Cholangiocarcinoma is the growth of cancer cells in the bile duct. The bile duct are a number of branching tubes that carry bile from the liver to the gall bladder and small intestine. Bile is a fluid that helps digest food and eliminate waste from the body.
Cholangiocarcinomas can be divided by their location:
Common Bile Duct
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The exact cause is unknown. Gene defects may lead to the growth of cancer cells in the bile duct.
Many different gene defects have been found in tumors. p53 gene abnormalities and K-ras gene abnormalities are two common gene defects that have been seen.
Factors that may increase your risk of cholangiocarcinoma include:
Other possible risk factors are:
In the early stages of the cancer, there may not be any symptoms. As the cancer grows, symptoms may include:
Your doctor will ask about your symptoms and medical history. A physical exam will be done. Blood tests will help to evaluate how the liver and gallbladder are working. These tests may also help to find tumor marker, indicators of cancer in the body.
Tests may be needed to create images of the liver and bile ducts such as:
Other tests may be done to gather more information about the cancer and affected bile ducts such as:
The treatment plan depends on the size and location of the tumor (stage) and your overall health.
Surgery may be done to try to remove the cancer. The bile duct reaches into many organs and surgery may involve more than one organ. For example:
If the cancer cannot be removed, other types of surgery may be done to relieve symptoms. A small tube may be placed inside of a cancerous bile duct to allow bile to flow through it.
Radiation therapy is used to kill cancer cells and shrink tumors. Different forms include:
Radiation may be done along with surgery. It may also be the main treatment if cancer cannot be removed.
Chemotherapy is the use of drugs to kill cancer cells. This treatment may be used before or after surgery. If the tumor cannot be removed, chemotherapy may be given, either alone or in combination with radiation therapy.
Clinical trials may be recommended if treatment options are limited for your type of cancer. These trials could offer treatments that are not currently available to most. Talk to your doctor about these options.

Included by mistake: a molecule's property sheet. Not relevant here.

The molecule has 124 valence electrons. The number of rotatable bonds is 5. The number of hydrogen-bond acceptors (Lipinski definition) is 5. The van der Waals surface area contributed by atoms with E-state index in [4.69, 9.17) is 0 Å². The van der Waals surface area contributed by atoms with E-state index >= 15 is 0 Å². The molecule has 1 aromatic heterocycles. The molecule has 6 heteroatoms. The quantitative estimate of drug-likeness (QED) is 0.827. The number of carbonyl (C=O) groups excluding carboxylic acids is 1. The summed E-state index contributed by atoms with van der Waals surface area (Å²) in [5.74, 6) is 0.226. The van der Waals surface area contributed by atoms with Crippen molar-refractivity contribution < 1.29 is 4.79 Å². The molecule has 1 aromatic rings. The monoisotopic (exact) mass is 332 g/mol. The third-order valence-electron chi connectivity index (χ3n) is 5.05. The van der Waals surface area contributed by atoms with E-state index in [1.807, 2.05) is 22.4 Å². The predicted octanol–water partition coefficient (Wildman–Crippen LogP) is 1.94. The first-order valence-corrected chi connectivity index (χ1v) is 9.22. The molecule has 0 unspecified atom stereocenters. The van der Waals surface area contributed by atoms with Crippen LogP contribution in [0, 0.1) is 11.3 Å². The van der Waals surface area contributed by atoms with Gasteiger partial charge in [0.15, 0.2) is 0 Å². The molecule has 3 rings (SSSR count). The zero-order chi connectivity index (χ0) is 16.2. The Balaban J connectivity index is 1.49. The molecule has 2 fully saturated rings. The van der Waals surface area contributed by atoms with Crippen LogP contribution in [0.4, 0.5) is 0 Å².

American Cancer Society
BC Cancer Agency
Canadian Cancer Society
Bile duct cancer (cholangiocarcinoma). Johns Hopkins Medicine website. Available at: http://www.hopkinsmedicine.org/liver_tumor_center/conditions/bile_duct_cancer.html . Accessed June 18, 2013.
Bile duct cancer. American Cancer Society website. Available at: http://www.cancer.org/cancer/bileductcancer/index . Updated March 2, 2011. Accessed June 18, 2013.
Bile duct cancer. Cancer.net website. Available at: http://www.cancer.net/patient/cancer+types/Bile+duct+cancer . Updated February 2012. Accessed June 18, 2013.
Cholangiocarcinoma. EBSCO DynaMed website. Available at: http://www.ebscohost.com/dynamed/what.php . Updated April 22, 2013. Accessed June 18, 2013.
Cholangiocarcinoma. The Cholangiocarcinoma Foundation website. Available at: http://www.cholangiocarcinoma.org/definition.htm . Accessed June 18, 2013.
Last reviewed December 2013 by Mohei Abouzied, MD
Please be aware that this information is provided to supplement the care provided by your physician. It is neither intended nor implied to be a substitute for professional medical advice. CALL YOUR HEALTHCARE PROVIDER IMMEDIATELY IF YOU THINK YOU MAY HAVE A MEDICAL EMERGENCY. Always seek the advice of your physician or other qualified health provider prior to starting any new treatment or with any questions you may have regarding a medical condition.
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